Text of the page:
(b) Substances that are either already registered under REACh or not subject to the REACh Phase-in registration deadline of 31 May 2013 are indicated in normal font. Lack of data for a given endpoint is indicated by “--“.

(c) Original data source is not available and thus not used for read-across.

 

Acute oral toxicity

Diester of Adipic acid

CAS 6938-94-9

The acute toxicity via the oral route of Diisopropyl adipate (CAS 6938-94-9) has been investigated in mice in two studies similar to OECD guideline 401.

The acute oral toxicity of Diisopropyl adipate was investigated in 5 male NMRI mice, which received the undiluted test substance at a limit dose of 5000 mg/kg bw via oral gavage (Dufour, 1993). No mortality occurred during the 7-day observation period. Clinical signs were evident up to 1 h after dosing and included the occurrence of lethargy, half closed eyes and forced breathing. No effect on body weight was noted during the study period and necropsy revealed no substance-related findings. Based on the results, the oral LD50 value for male NMRI mice was considered to be greater than 5000 mg/kg bw.

In a further acute oral toxicity study, 10 Swiss Webster mice per group were gavaged with the test substance at a dose volume of 10, 15, 20, 25 mL/kg bw, equivalent to doses of 9300, 13950, 18600 and 23250 mg/kg bw based on a density of 0.93 g/mL (Levenstein, 1972). Mortalities occurred at all doses with incidences of 1/10 animals at 10 mL/kg bw, 4/10 animals at 15 mL/kg bw, 6/10 animals at 20 mL/kg bw and 10/10 animals at 25 mL/kg bw. The oral LD50 value was calculated according to the method of Litchfield and Wilcoxon (1949). Based on this calculation, the oral LD50 value for Swiss Webster mice was assumed to be 17.3 mg/mL, equivalent to a dose of 16089 mg/kg bw. However, this study is not reliable for risk assessment since the administered dose volumes were not considered appropriate for the used species.

In summary, the oral LD50 value of Diisopropyl adipate was greater than 5000 mg/kg bw.

 

CAS 105-99-7

The acute toxicity via the oral route of Dibutyl adipate (CAS 105-99-7) has been investigated in rats and mice in three studies.

In an acute oral toxicity study, Dibutyl adipate diluted in water was administered via gavage to 6 male Wistar rats at different doses (Smyth, 1951). One week later, 6 further animals were treated with another dose of the test substance and this procedure was repeated until two dosages differing by a multiple of ten were found, at which mortality was observed in some or all animals and at which some or no mortality occurred during the 14-day observation period. The oral LD50 was then estimated on the assumption that the slope of a probit mortality vs. log dosage curve is the same as that of a structurally related test material which has been studied more detailed previously. Based on the probit analysis, the oral LD50 value of Dibutyl adipate was estimated to be 12900 mg/kg bw.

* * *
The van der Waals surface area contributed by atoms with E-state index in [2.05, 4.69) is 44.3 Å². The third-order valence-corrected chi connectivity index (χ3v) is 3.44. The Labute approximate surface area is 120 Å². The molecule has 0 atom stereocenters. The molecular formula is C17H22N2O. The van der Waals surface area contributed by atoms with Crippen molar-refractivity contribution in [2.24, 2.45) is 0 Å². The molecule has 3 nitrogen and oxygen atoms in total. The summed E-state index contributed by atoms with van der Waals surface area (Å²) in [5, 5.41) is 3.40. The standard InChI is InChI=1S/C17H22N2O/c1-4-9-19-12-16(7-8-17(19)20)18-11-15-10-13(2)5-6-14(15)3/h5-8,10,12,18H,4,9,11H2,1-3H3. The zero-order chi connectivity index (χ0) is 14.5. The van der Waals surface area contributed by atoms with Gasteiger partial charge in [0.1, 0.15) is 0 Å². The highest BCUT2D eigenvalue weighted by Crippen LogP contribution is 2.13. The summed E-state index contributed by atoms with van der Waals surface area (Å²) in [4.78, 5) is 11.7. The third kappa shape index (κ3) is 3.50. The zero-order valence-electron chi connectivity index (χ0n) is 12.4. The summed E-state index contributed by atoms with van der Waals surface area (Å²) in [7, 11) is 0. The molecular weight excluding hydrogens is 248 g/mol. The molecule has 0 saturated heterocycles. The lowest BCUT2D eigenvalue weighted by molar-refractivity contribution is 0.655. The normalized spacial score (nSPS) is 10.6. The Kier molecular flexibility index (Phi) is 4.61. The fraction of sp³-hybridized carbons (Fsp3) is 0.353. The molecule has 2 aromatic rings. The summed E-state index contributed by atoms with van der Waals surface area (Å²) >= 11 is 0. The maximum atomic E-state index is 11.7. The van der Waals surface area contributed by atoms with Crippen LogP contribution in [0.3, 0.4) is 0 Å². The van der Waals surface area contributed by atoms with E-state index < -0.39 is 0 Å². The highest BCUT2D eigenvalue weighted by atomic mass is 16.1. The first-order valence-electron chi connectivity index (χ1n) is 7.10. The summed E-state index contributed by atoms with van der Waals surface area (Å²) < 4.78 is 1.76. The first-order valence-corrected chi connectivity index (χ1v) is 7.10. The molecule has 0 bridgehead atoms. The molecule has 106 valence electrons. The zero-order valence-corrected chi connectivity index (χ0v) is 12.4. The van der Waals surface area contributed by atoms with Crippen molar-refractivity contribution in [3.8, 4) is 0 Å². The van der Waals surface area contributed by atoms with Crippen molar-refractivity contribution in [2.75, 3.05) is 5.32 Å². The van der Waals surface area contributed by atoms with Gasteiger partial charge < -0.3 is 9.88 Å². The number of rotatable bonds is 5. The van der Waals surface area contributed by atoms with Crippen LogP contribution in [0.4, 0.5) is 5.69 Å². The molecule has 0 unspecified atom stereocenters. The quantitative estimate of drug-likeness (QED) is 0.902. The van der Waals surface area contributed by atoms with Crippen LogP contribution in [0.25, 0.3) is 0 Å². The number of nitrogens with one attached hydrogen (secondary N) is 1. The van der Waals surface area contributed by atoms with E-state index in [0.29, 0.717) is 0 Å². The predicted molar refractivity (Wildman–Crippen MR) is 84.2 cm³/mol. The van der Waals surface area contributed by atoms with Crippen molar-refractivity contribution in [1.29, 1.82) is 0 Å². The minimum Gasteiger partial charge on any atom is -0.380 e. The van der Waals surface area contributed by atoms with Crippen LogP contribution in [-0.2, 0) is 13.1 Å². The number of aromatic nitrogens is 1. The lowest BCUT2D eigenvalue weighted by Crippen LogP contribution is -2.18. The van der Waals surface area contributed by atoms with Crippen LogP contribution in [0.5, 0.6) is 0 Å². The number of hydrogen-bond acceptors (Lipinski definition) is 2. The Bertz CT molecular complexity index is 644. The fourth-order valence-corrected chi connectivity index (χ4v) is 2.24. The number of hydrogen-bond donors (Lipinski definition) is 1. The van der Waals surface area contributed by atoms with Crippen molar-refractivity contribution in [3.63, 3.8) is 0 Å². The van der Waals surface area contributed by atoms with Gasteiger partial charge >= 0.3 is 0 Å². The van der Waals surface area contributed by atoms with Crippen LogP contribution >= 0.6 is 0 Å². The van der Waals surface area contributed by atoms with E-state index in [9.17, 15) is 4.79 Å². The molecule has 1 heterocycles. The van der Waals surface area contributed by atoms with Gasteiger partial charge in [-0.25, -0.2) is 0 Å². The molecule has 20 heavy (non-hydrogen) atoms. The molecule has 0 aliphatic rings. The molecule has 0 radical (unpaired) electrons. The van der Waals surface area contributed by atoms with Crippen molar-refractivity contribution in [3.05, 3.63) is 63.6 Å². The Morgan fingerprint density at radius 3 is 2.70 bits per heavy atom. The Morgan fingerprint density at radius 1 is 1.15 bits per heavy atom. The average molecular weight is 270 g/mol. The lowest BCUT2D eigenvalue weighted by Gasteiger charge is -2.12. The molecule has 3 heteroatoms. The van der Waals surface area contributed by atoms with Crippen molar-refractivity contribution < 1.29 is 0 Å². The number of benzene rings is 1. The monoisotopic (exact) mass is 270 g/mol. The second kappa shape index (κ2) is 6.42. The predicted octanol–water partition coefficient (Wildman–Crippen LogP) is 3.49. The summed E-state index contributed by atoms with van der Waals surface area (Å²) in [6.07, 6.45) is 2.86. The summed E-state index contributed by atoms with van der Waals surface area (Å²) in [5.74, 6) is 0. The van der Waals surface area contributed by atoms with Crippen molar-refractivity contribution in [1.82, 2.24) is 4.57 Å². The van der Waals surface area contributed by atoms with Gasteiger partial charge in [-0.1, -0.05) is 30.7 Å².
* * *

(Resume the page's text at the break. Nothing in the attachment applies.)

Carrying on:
In addition acute oral LD50 values of 16920 mg/kg bw for rats and 16800 mg/kg bw for mice were reported (Astapova et al., 1990). No further details were given and thus the presented data were not deemed suitable for risk assessment.

In summary, the oral LD50 value of Dibutyl adipate was greater than 12900 mg/kg bw.

 

CAS 110-33-8

The acute toxicity via the oral route of Dihexyl adipate (CAS 110-33-8) has been investigated in rats and mice in two studies.

The acute oral toxicity of Dihexyl adipate was investigated in a study similar to OECD guideline 401 (Birch, 1972). Groups of each 5 male and female Sprague Dawley rats were administered the test substance via oral gavage at dose levels of 10000, 12600 and 15800 mg/kg bw followed by an observation period of 7 days. Mortalities occurred during Days 1 and 3 of the study in 1 female as well as in 1 male and 1 female at dose levels of 12600 and 15800 mg/kg bw, respectively. No mortalities were observed at 10000 mg/kg bw during the whole study period. Clinical signs of toxicity in survivors included reduced appetite and reduced activity 2 to 3 days after application of the test substance. Furthermore, increasing weakness and collapse were observed. At study termination, body weights of males and females were comparable within the treatment groups. Autopsy of deceased animals revealed haemorrhage of the lung, decolouration of the liver and acute gastrointestinal inflammation. In surviving animals, no abnormal findings were observed in viscera at macroscopic examination. Based on the results of this study, the oral LD50 value for male and female Sprague Dawley rats was greater than 15800 mg/kg bw.